As deferentially as possible, Eames tapped Robert on the shoulder. “Excuse me, my lord. And Master Fischer,” he said, and Baron Arthur looked up sharply, something passing over his expressionless face—but in an instant it was gone.
Instead, Robert Fischer was saying, “Eames? You’re supposed to be—”
“Finished early, sir,” he replied. “And if you wouldn’t mind, may I cut in?”
“I don’t mind,” said the baron, and not even Robert Fischer could argue with Baron Arthur’s stated preference. Eames took the slightest professional pleasure in noting that the marbled sky-blue of Robert’s tie did play up his eyes rather beautifully, but that didn’t change the pouting set of his mouth.
And then, however improbably, Eames was in the arms of the baron, dancing a waltz, in the royal palace of Cobbelot, to the sweet strains of violins and all those other stringed things.
“So, Mr. Eames,” said Arthur, and his left eyebrow arched fractionally, the alabaster of his forehead wrinkling fetchingly. “You’re acquainted with Mr. Fischer.”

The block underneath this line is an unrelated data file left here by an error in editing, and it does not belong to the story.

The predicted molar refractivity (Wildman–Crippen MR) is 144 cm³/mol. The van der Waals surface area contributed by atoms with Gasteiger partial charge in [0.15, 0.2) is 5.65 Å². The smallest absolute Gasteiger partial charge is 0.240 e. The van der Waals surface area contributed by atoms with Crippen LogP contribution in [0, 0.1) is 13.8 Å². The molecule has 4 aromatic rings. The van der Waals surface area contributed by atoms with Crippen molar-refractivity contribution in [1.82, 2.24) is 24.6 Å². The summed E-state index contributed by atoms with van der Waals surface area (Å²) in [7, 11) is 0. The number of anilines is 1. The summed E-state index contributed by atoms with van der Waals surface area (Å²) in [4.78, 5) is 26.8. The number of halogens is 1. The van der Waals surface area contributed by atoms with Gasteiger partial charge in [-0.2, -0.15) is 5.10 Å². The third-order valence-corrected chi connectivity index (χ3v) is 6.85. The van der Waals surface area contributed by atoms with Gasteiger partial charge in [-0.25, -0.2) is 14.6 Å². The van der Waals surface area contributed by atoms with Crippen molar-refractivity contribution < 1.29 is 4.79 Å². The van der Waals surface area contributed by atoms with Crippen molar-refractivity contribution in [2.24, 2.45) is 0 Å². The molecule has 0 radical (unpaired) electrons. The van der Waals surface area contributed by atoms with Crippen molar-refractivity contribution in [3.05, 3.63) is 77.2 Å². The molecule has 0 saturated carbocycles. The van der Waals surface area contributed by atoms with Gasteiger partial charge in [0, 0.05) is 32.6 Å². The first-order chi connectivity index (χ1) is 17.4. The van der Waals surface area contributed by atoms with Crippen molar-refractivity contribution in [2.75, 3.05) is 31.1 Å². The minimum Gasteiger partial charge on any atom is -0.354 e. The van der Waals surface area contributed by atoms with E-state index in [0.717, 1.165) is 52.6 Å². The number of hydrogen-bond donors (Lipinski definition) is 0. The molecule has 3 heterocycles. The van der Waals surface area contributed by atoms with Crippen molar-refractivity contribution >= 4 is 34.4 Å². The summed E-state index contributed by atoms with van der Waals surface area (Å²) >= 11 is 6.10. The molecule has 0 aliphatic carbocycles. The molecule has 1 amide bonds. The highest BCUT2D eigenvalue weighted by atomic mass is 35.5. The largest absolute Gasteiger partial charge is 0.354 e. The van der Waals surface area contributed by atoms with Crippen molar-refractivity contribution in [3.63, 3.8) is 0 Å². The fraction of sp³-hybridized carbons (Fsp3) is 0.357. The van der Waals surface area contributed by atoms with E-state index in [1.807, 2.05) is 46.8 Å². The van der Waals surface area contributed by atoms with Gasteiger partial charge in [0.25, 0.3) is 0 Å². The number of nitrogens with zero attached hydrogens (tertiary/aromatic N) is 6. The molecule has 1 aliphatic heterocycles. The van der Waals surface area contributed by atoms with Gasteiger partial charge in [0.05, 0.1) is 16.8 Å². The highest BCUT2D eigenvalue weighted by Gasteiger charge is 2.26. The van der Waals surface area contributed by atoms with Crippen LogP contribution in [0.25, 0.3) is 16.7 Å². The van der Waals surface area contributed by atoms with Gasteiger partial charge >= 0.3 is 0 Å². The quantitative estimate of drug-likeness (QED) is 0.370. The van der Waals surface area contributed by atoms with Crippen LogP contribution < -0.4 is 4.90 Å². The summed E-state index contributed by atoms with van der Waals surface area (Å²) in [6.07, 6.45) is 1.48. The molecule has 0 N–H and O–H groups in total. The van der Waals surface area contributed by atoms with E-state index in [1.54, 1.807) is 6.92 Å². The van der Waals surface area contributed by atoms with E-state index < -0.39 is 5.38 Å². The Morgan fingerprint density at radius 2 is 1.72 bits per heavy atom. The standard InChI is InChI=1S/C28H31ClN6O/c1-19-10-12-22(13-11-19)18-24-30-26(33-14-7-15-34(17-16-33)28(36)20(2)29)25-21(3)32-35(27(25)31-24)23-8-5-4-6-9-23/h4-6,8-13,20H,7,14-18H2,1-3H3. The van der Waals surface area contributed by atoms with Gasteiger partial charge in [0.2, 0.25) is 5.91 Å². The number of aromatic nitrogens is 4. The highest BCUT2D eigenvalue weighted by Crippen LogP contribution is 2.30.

“My employer,” Eames replied, “for the nonce. The gun collection is quite nice, I’ll admit, if it’s your sort of thing.”
“I prefer to know the weapons I use.” It could have sounded cold, forbidding, but the baron’s eyes gleamed.
“Typically I feel similarly,” said Eames. “Do you know Mr. Freddie Simmonds? He convinced seven different nobles to dance.”
Arthur’s eyebrows shot up before he martialed his expression. “Didn’t think he had it in him,” he said.
“I thought just the same thing.” Eames took a moment to glance around the ballroom. An enormous clock hung twenty feet from the floor on the wall above the orchestra, ten feet broad if it was an inch, filigreed and gilded within an inch of its time-telling life. There were eight minutes to midnight. “What happens at the end of the evening?” he asked, offhand.
“Fireworks,” Arthur replied. “Midnight on the dot. For my birthday.” His lips curled, dimples appearing on both sides of his mouth.
Whole shebang, he remembered Ariadne saying. Fireworks and violins.
“Is that so?” Eames said, mainly for the sake of saying something, because— “My lord, it’s about to get quite interesting here.”
A laugh rippled through Arthur’s tone as he replied, “It always does.”
Then the clock exploded.
Everything happened rather quickly after that.